Professor : Jeanne Daningburg
Writing & Research 102-03
September 20, 2010
Flag Burning: Agree/Disagree Paper
Flag burning is usually a controversial issue. Many Americans believe that our flag is an important symbol that should not be desecrated, while others believe that flag burning is a statement that one should be able to make without major repercussions. Both sides have a legitimate argument; although I am neither for nor against burning of the flag, I believe that the right should not be taken away.
Luke Saginaw, student author of “Why Flag-Burning Should Not Be Permitted,” favors a constitutional amendment that would outlaw flag-burning. Saginaw argues that flag burning is not speech at all but conduct of the sort that is often illegal. Because the flag symbolizes what so many have died to protect, Americans have deep emotional attachments to it. Thus, flag burning is not political speech but instead an attack upon Americans feelings about the flag. An assault that Saginaw deems as non-permissible.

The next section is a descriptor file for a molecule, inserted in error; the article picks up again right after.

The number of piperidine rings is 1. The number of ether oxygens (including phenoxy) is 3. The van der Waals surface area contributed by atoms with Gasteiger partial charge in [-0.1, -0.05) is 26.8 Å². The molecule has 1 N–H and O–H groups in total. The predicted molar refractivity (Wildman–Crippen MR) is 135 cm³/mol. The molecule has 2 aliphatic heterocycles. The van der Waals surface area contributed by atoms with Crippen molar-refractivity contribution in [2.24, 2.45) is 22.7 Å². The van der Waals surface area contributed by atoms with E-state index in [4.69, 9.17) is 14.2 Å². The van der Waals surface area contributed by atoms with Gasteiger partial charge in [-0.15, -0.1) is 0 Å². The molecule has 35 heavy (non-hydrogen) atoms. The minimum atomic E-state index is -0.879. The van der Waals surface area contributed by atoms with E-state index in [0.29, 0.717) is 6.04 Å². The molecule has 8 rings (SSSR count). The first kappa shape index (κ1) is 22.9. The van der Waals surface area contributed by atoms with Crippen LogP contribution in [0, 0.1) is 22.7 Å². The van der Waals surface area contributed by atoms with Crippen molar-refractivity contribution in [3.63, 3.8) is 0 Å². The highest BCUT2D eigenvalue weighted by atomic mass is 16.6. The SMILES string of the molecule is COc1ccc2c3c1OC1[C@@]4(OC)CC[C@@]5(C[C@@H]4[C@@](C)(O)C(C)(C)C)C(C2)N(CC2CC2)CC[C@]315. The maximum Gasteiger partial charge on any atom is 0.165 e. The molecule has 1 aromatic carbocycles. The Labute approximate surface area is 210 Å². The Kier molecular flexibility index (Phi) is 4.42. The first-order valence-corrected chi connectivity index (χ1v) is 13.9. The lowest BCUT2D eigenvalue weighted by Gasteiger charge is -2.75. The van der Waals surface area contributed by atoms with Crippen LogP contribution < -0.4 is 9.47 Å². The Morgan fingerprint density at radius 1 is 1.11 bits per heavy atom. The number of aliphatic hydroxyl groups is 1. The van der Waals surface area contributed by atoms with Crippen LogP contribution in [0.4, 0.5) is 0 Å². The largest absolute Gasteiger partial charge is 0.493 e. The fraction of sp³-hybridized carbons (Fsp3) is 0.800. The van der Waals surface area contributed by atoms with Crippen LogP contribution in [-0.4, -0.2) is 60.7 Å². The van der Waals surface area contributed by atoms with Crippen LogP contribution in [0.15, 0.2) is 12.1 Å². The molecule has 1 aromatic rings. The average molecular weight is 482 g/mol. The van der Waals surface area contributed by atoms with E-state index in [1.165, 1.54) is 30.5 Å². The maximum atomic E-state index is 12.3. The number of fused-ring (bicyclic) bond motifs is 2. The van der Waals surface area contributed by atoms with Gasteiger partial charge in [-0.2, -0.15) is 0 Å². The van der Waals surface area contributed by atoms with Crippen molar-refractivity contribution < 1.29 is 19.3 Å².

The First Amendment guarantees freedom of speech; according to Saginaw desecration of a flag is not considered speech by any reasonable definition. He goes on to define the meaning of speech as the coherent use of words, and I agree with that statement. However I believe that speech can come in a variety of forms. For example people who communicate through sign language use their hands to communicate words. The motions of their hands and arms, therefore creates a symbol for a particular word.
Saginaw argues that the Constitution does not guarantee all kinds of conduct including conduct that is “self expressive,” and I agree because conduct such as public nudity is not protected under the constitution. However Saginaw's context in which he uses these analogies is extremely farfetched. For example Dancing on a veteran’s grave is to extreme an example in relation to flag burning. Saginaw could have linked freedom of...